An idea garnering attention but not traction is COVID-19 vaccination passports.

The passports have been touted as a way for people who are vaccinated to go places more easily, whether that be traveling or to a restaurant. As enticing as the promise of vaccine passports sounds, the idea has been met with resistance from Republican lawmakers to public-health officials and bioethicists.

The governor of Texas issued an executive order stopping state agencies and any private-sector operation receiving state funds from requiring vaccination proof. The World Health Organization doesn’t support the idea because of issues of equality.

The first question people should be asking about vaccine passports is if there is an equitable system for accessing vaccines, which isn’t the case globally, said Nancy Jecker, professor of bioethics and humanities at the University of Washington School of Medicine.

“Unless we do, passports will only entrench inequality,” she said.

For a vaccine-passport program to work, the federal government needs to support the idea and for there to be a common technological standard that is secure no matter where used. That doesn’t seem likely at this point. The Biden administration is working on programs that could be used to show proof of vaccination but is not considering a federal vaccine passport.

This week’s FAQ Friday answers your questions about vaccine passports.

What is a vaccine passport and how might it be used?

The term “passport” isn’t accurate because it isn’t something used to gain access to another country on its own and would in actuality be a certificate or credential. The certificate or credential could either be on a smartphone app or printed.


COVID-19 vaccine passports could be used, in addition to a traditional passport, to travel to countries needing proof of vaccination before granting entry. The proof of vaccination potentially could allow travelers to avoid restrictions such as quarantining upon arrival. Domestically, passports could be used for access to events or businesses.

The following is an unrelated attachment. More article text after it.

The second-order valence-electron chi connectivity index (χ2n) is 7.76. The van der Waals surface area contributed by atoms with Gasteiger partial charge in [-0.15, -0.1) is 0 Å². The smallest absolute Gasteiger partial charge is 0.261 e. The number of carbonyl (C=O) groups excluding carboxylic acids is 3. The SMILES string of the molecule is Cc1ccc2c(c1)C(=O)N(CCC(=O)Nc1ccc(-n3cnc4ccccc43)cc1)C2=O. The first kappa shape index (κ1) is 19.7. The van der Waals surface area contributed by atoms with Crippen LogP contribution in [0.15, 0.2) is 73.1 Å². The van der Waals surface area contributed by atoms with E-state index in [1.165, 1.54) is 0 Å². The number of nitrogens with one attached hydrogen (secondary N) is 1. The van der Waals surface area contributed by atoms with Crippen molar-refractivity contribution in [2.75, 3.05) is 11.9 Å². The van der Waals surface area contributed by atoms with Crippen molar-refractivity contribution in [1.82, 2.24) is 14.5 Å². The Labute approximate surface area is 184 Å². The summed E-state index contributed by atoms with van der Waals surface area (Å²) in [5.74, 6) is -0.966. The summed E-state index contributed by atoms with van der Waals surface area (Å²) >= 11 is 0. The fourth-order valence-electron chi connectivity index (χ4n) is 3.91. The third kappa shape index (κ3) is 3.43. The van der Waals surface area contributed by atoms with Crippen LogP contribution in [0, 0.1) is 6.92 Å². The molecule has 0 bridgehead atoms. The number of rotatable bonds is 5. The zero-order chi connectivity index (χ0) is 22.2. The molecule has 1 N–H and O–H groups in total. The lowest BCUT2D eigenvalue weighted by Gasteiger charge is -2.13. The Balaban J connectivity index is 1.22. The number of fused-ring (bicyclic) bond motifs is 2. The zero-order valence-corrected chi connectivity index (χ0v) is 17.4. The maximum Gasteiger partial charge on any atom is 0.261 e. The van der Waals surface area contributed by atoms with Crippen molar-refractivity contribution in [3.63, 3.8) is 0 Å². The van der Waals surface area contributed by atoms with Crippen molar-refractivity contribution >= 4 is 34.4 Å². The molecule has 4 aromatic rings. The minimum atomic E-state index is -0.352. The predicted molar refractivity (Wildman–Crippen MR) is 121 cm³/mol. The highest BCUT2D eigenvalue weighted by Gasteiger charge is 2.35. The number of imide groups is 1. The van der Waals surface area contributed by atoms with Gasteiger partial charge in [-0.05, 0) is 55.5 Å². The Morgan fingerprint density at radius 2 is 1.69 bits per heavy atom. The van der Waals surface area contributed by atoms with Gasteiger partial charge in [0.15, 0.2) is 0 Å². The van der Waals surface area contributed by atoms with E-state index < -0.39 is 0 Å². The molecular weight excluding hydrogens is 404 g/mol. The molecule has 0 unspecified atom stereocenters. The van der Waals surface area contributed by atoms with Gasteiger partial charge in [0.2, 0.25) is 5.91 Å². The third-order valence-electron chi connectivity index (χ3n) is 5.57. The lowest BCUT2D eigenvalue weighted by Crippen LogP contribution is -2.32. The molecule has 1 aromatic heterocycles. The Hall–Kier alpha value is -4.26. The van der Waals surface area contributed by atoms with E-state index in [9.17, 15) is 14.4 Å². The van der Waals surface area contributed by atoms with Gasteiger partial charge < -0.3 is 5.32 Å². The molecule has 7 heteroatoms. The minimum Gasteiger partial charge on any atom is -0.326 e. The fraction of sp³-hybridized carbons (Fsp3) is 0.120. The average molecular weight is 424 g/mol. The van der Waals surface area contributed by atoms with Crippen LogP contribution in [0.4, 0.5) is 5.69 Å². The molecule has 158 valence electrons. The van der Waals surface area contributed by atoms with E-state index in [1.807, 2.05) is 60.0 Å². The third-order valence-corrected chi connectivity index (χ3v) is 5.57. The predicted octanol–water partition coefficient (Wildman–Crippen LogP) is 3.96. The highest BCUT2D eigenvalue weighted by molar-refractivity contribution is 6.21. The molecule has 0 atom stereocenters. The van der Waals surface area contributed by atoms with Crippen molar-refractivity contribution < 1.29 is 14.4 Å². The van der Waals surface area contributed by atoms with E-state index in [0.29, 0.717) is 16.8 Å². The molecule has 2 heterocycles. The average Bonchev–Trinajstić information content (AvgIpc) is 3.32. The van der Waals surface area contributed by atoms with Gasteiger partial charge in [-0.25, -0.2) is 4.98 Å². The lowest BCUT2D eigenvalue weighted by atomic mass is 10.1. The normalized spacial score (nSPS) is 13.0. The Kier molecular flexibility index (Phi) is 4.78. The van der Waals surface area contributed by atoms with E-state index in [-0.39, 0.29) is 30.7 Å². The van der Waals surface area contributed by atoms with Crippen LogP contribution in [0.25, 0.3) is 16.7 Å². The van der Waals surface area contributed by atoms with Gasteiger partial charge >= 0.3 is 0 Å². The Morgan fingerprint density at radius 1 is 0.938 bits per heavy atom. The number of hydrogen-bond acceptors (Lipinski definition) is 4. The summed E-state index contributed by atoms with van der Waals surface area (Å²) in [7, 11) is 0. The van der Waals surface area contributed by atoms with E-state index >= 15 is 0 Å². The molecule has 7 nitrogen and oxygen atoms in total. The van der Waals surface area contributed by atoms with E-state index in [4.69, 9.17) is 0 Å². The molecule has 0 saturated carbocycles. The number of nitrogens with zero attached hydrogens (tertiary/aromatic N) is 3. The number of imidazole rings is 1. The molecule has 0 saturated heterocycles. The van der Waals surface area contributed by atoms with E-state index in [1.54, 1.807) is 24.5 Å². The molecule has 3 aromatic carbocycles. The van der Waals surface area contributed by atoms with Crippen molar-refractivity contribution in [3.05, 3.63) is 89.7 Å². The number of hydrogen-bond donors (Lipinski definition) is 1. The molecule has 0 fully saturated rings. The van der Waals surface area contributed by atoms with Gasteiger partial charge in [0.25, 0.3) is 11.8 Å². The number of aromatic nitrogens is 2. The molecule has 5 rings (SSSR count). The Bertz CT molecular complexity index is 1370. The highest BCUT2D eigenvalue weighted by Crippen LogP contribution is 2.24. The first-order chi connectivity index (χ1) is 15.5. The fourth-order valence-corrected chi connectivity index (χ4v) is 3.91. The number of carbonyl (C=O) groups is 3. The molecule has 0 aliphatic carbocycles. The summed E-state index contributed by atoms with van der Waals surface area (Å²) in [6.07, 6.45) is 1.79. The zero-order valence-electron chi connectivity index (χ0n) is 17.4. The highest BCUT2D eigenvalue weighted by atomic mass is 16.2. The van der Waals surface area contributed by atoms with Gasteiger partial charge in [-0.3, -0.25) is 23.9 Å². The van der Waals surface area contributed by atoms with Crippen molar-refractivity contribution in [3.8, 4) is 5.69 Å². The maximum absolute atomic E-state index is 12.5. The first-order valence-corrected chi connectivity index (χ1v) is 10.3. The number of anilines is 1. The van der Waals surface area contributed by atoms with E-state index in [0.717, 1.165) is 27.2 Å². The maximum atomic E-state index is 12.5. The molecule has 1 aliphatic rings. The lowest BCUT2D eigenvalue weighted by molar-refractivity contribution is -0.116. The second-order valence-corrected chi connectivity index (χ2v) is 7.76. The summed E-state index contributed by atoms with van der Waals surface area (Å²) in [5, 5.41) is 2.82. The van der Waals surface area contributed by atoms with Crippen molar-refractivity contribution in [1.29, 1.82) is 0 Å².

Vaccine passports are being used in various ways by some countries. China is issuing passports for citizens traveling out of the country, and in Israel, people are issued “green passes” allowing them to go to businesses like restaurants and gyms.

What are the pros and cons of vaccine passports?

The question of inequality needs to be asked not just globally but locally before considering passports because there currently isn’t equal access to vaccines, Jecker said.

“Even when we do, there are other worries that I have,” she said. “One is how are we going to enforce this? Would enforcement lead to, for example, profiling of certain racial or religious groups that are perceived to have low vaccine uptake? Would there be stigma? People with passports, obviously, would be privileged, but how would those who didn’t have passports be viewed? Would they be shunned?”

Some in government and the business community want to use the passports as a way to let people know they are moving in a safe environment and to get closer to what life was like before the SARS-CoV-2 virus set off the pandemic. They are pushing to have the Biden administration back a program.

“It’s going to be necessary to have this, and there is going to have to be some kind of system where it’s verified,” Dr. Marcus Plescia, the chief medical officer of the Association of State and Territorial Health Officials, told The New York Times. “I think everybody in our network is a little bit perplexed by the way the federal government seems to be at arm’s length with this.”


New York is using the “Excelsior Pass,” a digital way to show proof of vaccination or a negative test to gain access to events and businesses. And on Tuesday, Hawaii’s governor said the state will roll out an interisland passport for state residents. The passport means residents don’t have to test negative within 72 hours of traveling to the islands of Maui, Hawaii and Kauai and wouldn’t have to quarantine for 10 days after arrival.

Expanding a vaccine-passport program beyond Hawaii is difficult, said Gov. David Ige, according to the news website Honolulu Civil Beat.

“It gets a lot more complicated trying to verify vaccinations done in other states,” he said.

With COVID-19 cases rising in many areas of the country and the world, the importance of continuing to wear masks, practice social distancing and testing are being stressed by public-health and elected officials. Passports could blunt this message, Jecker said.

“They could create a false sense of protection if people take off their masks and start to mingle as usual,” she said. “So I would argue that right now, our best bet is masking and testing, which are more readily available [than] vaccines and fairer.”

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